1. $node has eth1 and eth3 bonded together on $fip as bond0
  2. $fvip sits on bond0:0 and accepts all incoming requests for load balancing
  3. $node has eth0 and eth2 bonded together on $bip as bond1
  4. $bvip sits on bond1:0 and talks to all real servers where each $real has a gateway of $bvip

FYI: $node is also in failover cluster #1 and all real servers are in load balanced cluster #2

32.9. NIC problems - eepro100

32.9.1. counter overflows

(This is from 1999 I think)

linux with an eepro100 can't pass more than 2^31-1 packets. This may not still be a problem.

Jerry Glomph Black black (at) real (dot) com Subject: 2-billion-packet bug?

I've seen several 2.2.12/2.2.13 machines lose their network connections after a long period of fine operation. Tonight our main LVS box fell off the net. I visited the box, it had not crashed at all. However, it was not communicating via its (Intel eepro100) ethernet port.

The evil evidence:

eth0      Link encap:Ethernet  HWaddr 00:90:27:50:A8:DE
          inet addr:  Bcast:  Mask:
          RX packets:15 errors:288850 dropped:0 overruns:0 frame:0
          TX packets:2147483647 errors:1 dropped:0 overruns:0 carrier:0
          collisions:0 txqueuelen:100
          Interrupt:10 Base address:0xd000

Check out the TX packets number! That's 2^31-1. Prior to the rollover, In-and-out packets were roughly equal. I think this has happened to non-LVS systems as well, on 2.2 kernels. ifconfigging eth0 down-and-up did nothing. A reboot (ugh) was necessary.

It's still happening 2yrs later. This time the counter stops, but the network is still functional.

Hendrik Thiel thiel (at) falkag (dot) de 20 Nov 2001

using lvs with eepro100 cards (kernel 2.2.17) and encountered a TX packets value stopping at 2147483647 (2^32-1) thats what ifconfig tells...the system still runs fine ...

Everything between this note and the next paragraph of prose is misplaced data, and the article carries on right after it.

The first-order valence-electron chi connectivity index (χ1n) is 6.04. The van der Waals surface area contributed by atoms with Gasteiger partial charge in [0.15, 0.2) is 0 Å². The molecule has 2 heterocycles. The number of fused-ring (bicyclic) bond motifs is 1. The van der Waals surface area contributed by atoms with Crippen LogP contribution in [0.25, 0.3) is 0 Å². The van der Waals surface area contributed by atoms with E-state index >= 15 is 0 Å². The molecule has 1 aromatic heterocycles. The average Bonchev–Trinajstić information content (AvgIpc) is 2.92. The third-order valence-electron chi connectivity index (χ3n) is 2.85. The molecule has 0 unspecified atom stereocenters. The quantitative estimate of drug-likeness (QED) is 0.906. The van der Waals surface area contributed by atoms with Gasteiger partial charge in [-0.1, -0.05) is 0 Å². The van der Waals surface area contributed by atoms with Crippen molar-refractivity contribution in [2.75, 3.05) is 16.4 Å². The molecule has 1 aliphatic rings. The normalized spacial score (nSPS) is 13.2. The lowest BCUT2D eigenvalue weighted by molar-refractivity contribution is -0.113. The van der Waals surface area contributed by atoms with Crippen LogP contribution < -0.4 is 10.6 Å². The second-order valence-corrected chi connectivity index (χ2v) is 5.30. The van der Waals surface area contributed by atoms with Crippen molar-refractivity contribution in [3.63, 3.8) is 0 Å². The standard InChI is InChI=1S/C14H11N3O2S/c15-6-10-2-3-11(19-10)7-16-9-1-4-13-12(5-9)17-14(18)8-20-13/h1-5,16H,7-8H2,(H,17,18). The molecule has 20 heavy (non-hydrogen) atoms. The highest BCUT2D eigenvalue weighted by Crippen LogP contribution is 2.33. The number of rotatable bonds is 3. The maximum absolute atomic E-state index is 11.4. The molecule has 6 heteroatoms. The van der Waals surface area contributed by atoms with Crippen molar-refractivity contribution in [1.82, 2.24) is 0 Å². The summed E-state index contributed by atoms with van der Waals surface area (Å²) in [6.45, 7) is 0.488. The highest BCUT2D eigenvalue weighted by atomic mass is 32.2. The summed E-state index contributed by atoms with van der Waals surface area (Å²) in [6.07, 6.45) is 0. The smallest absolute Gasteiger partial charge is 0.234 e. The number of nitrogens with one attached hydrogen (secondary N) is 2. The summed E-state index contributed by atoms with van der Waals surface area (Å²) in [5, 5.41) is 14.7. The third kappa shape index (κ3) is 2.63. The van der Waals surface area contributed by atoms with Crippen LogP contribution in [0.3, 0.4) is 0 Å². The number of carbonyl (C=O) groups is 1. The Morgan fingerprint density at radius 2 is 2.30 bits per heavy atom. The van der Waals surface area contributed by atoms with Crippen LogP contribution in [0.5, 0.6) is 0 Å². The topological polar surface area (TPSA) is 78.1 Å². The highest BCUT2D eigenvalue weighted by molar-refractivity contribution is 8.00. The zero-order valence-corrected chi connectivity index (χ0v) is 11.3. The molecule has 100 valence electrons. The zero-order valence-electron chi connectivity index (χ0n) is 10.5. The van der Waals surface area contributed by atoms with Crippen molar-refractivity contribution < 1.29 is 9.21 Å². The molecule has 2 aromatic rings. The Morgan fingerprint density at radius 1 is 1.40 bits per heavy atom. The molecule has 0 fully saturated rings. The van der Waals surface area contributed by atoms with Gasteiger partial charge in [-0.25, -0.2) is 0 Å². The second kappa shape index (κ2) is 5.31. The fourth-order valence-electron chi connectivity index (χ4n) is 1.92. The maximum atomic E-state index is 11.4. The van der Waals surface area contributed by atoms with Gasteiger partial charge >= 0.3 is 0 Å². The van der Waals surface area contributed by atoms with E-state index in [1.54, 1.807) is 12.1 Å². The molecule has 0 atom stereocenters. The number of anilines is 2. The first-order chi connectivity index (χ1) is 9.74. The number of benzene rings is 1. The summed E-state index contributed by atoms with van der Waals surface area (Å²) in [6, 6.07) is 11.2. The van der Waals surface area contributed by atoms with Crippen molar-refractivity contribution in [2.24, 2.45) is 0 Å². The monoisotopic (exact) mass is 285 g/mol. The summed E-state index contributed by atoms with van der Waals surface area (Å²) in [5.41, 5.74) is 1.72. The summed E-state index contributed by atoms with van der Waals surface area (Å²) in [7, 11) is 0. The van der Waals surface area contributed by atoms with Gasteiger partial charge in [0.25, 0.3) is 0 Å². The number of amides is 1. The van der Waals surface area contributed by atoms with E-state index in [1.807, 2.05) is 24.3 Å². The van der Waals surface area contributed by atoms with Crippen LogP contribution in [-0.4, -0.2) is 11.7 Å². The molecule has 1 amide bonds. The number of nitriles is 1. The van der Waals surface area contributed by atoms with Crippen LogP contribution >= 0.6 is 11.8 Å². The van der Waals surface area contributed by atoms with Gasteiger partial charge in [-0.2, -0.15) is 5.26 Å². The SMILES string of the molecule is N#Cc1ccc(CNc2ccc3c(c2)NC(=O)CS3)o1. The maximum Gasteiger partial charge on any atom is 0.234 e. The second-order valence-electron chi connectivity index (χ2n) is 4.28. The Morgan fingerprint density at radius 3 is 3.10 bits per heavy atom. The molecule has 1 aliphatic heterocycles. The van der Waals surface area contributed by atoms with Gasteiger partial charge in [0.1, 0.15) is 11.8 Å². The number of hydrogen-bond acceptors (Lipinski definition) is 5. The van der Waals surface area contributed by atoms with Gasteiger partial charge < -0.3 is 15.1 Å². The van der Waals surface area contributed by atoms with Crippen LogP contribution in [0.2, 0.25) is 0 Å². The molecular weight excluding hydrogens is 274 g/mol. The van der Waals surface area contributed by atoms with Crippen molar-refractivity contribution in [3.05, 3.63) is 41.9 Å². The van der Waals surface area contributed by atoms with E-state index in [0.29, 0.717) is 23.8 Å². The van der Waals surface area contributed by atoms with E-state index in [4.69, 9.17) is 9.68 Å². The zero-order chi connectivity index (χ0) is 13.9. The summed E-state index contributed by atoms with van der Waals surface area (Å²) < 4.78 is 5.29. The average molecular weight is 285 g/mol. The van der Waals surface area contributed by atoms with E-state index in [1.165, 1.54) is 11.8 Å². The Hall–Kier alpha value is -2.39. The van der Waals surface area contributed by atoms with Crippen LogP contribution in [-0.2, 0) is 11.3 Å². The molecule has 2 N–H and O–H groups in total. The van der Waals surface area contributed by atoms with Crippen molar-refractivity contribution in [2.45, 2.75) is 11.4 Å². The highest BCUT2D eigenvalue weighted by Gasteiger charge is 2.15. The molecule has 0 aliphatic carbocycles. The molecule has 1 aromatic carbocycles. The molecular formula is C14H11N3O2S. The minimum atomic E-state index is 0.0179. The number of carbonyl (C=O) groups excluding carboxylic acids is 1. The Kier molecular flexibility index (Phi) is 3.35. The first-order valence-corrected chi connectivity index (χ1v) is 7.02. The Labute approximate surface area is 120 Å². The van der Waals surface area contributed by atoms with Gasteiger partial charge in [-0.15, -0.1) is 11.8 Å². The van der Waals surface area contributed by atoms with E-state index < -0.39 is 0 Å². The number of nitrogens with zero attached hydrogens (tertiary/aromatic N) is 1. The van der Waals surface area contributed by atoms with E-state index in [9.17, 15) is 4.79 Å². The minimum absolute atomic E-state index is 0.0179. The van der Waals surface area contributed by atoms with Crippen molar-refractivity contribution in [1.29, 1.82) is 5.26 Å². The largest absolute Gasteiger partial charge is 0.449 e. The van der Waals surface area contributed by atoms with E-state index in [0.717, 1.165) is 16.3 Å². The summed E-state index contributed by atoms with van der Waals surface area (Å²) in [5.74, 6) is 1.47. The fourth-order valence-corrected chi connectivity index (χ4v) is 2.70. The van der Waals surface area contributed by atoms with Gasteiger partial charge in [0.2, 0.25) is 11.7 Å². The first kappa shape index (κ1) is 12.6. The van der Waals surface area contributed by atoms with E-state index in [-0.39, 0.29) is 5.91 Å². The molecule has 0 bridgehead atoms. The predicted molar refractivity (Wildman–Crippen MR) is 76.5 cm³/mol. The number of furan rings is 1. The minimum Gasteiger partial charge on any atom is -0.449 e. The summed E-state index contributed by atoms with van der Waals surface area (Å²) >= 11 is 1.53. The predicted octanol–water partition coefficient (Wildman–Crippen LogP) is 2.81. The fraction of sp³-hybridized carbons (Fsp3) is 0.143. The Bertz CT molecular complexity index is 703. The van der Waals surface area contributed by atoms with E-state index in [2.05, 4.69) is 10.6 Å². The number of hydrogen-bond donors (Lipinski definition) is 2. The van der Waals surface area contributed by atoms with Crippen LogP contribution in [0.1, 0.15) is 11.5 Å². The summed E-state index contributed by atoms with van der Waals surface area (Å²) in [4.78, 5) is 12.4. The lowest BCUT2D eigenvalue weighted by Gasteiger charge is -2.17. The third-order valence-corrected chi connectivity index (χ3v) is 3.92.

it seems to be a ifconfig Bug. Check out the TX packets number! That's 2^31-1.

eth0 Link encap:Ethernet HWaddr 00:90:27:50:A8:DE
inet addr: Bcast: Mask:
RX packets:15 errors:288850 dropped:0 overruns:0 frame:0
TX packets:2147483647 errors:1 dropped:0 overruns:0 carrier:0
collisions:0 txqueuelen:100
Interrupt:10 Base address:0xd000

Simon A. Boggis

Hmmm, I have a couple of eepro100-based linux routers - the one thats been up the longest is working fine (167 days, kernel 2.2.9) but the counters are jammed - for example, `ifconfig eth0' gives:

eth0 Link encap:Ethernet HWaddr 00:90:27:2A:55:48
inet addr: Bcast: Mask:
IPX/Ethernet 802.2 addr:8A255800:0090272A5548
RX packets:2147483647 errors:41 dropped:0 overruns:1 frame:0
TX packets:2147483647 errors:13 dropped:0 overruns:715 carrier:0
Interrupt:15 Base address:0xa000

BUT /proc/net/dev reports something more believable:

hammer:/# cat /proc/net/dev
Inter-| Receive | Transmit
face |bytes packets errs drop fifo frame compressed multicast|bytes packets errs drop fifo colls carrier compressed
eth0:2754574912 2177325200 41 0 1 0 0 0 2384782514 3474415357 13 0 715 0 0 0

Thats RX packets: 2177325200 and TX packets: 3474415357 compared to : 2147483647 from ifconfig eth0


From Purrer Wolfgang www (dot) purrer (dot) at 24 Apr 2003: If Donald Becker's drivers aren't helping, you can always get the drivers from Intel. (Joe - it's an appalingly designed site).

32.9.2. new drivers

Andrey Nekrasov

After I changed to kernel 2.4.x with "arp hidden patch"

eepro100: wait_for_cmd_done timeout!

I haven't had any problems before with NIC Intel EEPRO/100.

Julian 4 Feb 2002

This problem happens not only with LVS. Search the web or linux-kernel: http://marc.theaimsgroup.com/?t=100444264400003&r=1&w=2

32.9.3. Kernel 2.4.18

Peter Mueller pmueller (at) sidestep (dot) com 22 May 2002

2.4.18 has an eepro100 bug in it. Looking in dejanews, there is a slow down under some circumstances. You should use the driver from 2.4.17.

32.9.4. bonding with eepro100

Roberto Nibali ratz (at) drugphish (dot) ch 07 Nov 2003

The eepro100 never really worked well for me in conjunction with bonding. I also use the e100/e1000 drivers as suggested by Brian.

Also note that the bonding architecture has gotten a major (actually huge) overhaul during between the 2.4.21 and 2.4.23-preX phase. Among them is the possibility to set and change the MAC and the MTU in ALB/TBL modes, fixed arp monitoring, better 802.3ad support and proper locking. You might wanna play with some of the newer 2.4.23-pre kernels or at least with 2.4.22 if the problem persists, then again it's highly time-consuming to follow latest ("stable") development kernels currently.